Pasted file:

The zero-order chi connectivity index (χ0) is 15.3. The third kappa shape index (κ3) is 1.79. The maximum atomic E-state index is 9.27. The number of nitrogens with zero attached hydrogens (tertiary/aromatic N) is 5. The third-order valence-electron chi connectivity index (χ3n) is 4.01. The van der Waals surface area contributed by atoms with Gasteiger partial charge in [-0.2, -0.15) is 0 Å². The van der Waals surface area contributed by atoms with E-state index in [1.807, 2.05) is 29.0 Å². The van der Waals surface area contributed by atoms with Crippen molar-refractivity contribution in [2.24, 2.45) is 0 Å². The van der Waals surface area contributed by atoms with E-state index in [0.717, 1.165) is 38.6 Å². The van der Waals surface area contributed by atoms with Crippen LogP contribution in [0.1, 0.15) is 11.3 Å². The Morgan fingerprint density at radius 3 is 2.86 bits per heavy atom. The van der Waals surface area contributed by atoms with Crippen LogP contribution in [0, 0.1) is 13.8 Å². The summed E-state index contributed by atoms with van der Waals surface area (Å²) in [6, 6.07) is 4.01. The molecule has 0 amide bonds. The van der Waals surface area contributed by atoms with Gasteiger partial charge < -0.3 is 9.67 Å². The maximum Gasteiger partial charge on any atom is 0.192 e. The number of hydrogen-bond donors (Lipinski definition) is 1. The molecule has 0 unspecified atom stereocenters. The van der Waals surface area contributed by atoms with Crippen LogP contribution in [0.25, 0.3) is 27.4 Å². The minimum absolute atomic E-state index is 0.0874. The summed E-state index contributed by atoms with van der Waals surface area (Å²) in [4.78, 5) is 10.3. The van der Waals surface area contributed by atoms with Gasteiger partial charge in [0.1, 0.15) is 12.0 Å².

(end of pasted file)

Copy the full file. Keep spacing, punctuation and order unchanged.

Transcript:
The zero-order chi connectivity index (χ0) is 15.3. The third kappa shape index (κ3) is 1.79. The maximum atomic E-state index is 9.27. The number of nitrogens with zero attached hydrogens (tertiary/aromatic N) is 5. The third-order valence-electron chi connectivity index (χ3n) is 4.01. The van der Waals surface area contributed by atoms with Gasteiger partial charge in [-0.2, -0.15) is 0 Å². The van der Waals surface area contributed by atoms with E-state index in [1.807, 2.05) is 29.0 Å². The van der Waals surface area contributed by atoms with Crippen molar-refractivity contribution in [2.24, 2.45) is 0 Å². The van der Waals surface area contributed by atoms with E-state index in [0.717, 1.165) is 38.6 Å². The van der Waals surface area contributed by atoms with Crippen LogP contribution in [0.1, 0.15) is 11.3 Å². The Morgan fingerprint density at radius 3 is 2.86 bits per heavy atom. The van der Waals surface area contributed by atoms with Crippen LogP contribution in [0, 0.1) is 13.8 Å². The summed E-state index contributed by atoms with van der Waals surface area (Å²) in [6, 6.07) is 4.01. The molecule has 0 amide bonds. The van der Waals surface area contributed by atoms with Gasteiger partial charge < -0.3 is 9.67 Å². The maximum Gasteiger partial charge on any atom is 0.192 e. The number of hydrogen-bond donors (Lipinski definition) is 1. The molecule has 0 unspecified atom stereocenters. The van der Waals surface area contributed by atoms with Crippen LogP contribution in [0.25, 0.3) is 27.4 Å². The minimum absolute atomic E-state index is 0.0874. The summed E-state index contributed by atoms with van der Waals surface area (Å²) in [4.78, 5) is 10.3. The van der Waals surface area contributed by atoms with Gasteiger partial charge in [0.1, 0.15) is 12.0 Å².